Peter, Kivy, "Hume's Neighbour's Wife: An Essay on the Evol­ution of Hume's Aesthetics," British Journal of Aesthetics, XXIII, 3, (Summer 1983) 195-208.(1983)


Peter, Kivy, Francis Hutcheson: An Inquiry concerning Beauty, Order, Harmony, Design, The Hague (1973)


Peter, Kivy, The Seventh Sense: A Study of Francis Hutcheson's Aesthetics and its Influence in Eighteenth Century Britain, New York (1976)


Richard Hill, Designs and Their Consequences: Architecture and Aesthetics (1999)


Richard Shusterman, Body Consciousness: A Philosophy of Mindfulness and Somaesthetics (2008)


Richard Shusterman, Pragmatist Aesthetics: Living Beauty, Rethinking Art (1999)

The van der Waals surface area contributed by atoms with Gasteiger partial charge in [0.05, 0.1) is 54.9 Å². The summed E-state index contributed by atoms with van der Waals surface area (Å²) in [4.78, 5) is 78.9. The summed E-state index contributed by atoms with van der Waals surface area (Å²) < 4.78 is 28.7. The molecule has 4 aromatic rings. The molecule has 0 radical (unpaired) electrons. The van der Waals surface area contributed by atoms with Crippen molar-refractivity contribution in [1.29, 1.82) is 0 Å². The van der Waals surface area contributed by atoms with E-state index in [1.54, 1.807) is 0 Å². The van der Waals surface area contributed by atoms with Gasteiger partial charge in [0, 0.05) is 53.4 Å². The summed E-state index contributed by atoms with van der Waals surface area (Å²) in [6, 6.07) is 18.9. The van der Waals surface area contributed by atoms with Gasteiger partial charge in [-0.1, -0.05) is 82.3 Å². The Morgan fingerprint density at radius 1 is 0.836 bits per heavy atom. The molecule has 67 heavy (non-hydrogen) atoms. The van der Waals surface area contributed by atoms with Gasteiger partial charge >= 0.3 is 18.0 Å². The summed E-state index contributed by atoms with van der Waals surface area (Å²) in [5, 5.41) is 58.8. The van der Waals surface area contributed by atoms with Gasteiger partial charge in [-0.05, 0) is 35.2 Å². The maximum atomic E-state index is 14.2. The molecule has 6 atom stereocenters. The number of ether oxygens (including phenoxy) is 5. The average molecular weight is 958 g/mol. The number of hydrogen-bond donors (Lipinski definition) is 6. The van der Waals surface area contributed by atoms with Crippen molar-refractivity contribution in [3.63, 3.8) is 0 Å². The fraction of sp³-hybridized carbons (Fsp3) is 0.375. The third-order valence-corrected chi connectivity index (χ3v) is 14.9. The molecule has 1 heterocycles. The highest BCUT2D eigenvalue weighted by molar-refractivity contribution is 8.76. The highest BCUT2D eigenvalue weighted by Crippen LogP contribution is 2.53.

Roger Scruton, Beauty (2009)  
Roger Scruton, The Aesthetics of Architecture,   (1980)  

S. Chandrasekhar, Truth and Beauty: Aesthetics and Motivation in Science, Chicago (1987)

Salim Kemal, Kant's Aesthetic Theory (1997)  
Stephen Davies, Kathleen Marie Higgins, Robert Hopkins, and Robert Stecker, A Companion to Aesthetics (2009)  
Steven Shaviro, Without Criteria: Kant, Whitehead, Deleuze, and Aesthetics (Technologies of Lived Abstraction) (2009)  
Umberto Eco, A History of Beauty and On Ugliness (2008)  

Wladislaw, Tatarkiewicz, History of Aesthetics, 3 vols., The Hague (1970)

Wladyslaw Tatarkiewicz, J. Harrell, Cyril Barrett, and D. Petsch, History of Aesthetics, 3 Volumes, ( 2006)  

A selected bibliography of earlier sources (ongoing)